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Consumers less confident at end of September

An index falls in the last two weeks but beats August's reading. Second-quarter GDP is revised downward.

September 27, 2008|From Bloomberg News

American consumers lost confidence in September as they saw the credit crisis deepen, a sign they will curtail spending, according to a survey released Friday.

Meanwhile, a government report showed consumer spending was lower than initially estimated in the second quarter, slowing economic growth.

The Reuters/University of Michigan final index of household sentiment declined to 70.3, lower than forecast, after a reading of 73.1 in early September. Since the preliminary Michigan report was issued Sept. 12, Lehman Bros. Holdings Inc. filed for bankruptcy protection, the federal government took over American International Group Inc. and stocks plummeted.

"The credit crisis makes the outlook for growth more uncertain," said Jonathan Basile, an economist at Credit Suisse Holdings Inc. in New York. "The consumer is under pressure, and all these financial and credit concerns are going to weigh on the economy at the same time that there's concern about slowing growth outside the U.S."

Still, the number was higher than the August reading of 63, reflecting lower gasoline prices this month.

The confidence index was forecast to fall to 70.8, according to the median estimate of 62 economists surveyed by Bloomberg News. The gauge of sentiment averaged 85.6 in 2007.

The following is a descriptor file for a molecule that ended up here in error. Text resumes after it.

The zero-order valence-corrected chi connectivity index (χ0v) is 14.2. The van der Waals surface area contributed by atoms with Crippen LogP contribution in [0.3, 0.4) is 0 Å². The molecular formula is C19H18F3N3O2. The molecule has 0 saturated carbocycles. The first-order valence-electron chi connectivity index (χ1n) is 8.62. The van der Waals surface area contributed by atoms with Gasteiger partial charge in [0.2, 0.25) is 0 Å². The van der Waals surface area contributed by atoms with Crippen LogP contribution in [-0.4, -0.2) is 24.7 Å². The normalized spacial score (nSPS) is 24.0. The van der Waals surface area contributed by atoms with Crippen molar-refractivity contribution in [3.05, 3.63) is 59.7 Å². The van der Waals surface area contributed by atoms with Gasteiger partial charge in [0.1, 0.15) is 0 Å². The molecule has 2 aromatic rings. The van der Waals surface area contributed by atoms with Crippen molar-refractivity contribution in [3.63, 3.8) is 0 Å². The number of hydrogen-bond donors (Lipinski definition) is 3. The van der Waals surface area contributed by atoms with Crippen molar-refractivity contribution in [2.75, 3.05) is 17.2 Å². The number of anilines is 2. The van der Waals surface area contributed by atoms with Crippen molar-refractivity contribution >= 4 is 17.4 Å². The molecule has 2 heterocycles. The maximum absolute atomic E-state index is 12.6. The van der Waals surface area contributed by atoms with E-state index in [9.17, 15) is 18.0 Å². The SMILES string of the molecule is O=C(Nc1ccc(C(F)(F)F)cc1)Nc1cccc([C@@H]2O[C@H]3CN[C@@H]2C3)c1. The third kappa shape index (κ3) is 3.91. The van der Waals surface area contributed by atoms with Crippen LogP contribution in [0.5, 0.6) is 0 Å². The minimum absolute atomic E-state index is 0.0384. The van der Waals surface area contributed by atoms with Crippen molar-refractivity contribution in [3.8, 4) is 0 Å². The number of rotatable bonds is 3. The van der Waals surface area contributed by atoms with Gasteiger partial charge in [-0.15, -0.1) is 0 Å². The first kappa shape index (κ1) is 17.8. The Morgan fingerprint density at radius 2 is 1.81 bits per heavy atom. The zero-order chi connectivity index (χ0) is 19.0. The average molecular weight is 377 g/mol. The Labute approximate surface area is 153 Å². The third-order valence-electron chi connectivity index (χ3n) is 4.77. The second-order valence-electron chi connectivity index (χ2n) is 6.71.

The index of consumer expectations for six months from now, which more closely projects the direction of spending, declined to 67.2 from a preliminary reading of 70.9 in early September. The measure is up from 57.9 in August.

Also Friday, the Commerce Department reported that the U.S. economy expanded at an annual rate of 2.8% in the second quarter, down from a preliminary estimate of 3.3% issued last month. Personal consumption, trade and business investment all contributed less to gross domestic product than previously estimated, the report showed.

The biggest part of the economy, consumer spending, rose at a 1.2% annual rate from April through June, weaker than the 1.7% estimated last month. Spending received a lift in the second quarter from the government's stimulus plan.

The gross domestic product report showed that the Federal Reserve's preferred measure of inflation, which is tied to consumer spending and strips out food and energy costs, rose at a 2.2% annual rate, higher than forecast and faster than the 2.1% previously estimated. Prices overall came in lower than anticipated.

A deteriorating labor market is one reason consumer spending is likely to stagnate this quarter. The U.S. has lost jobs every month this year, and the unemployment rate in August jumped to a five-year high of 6.1%, according to the Labor Department.

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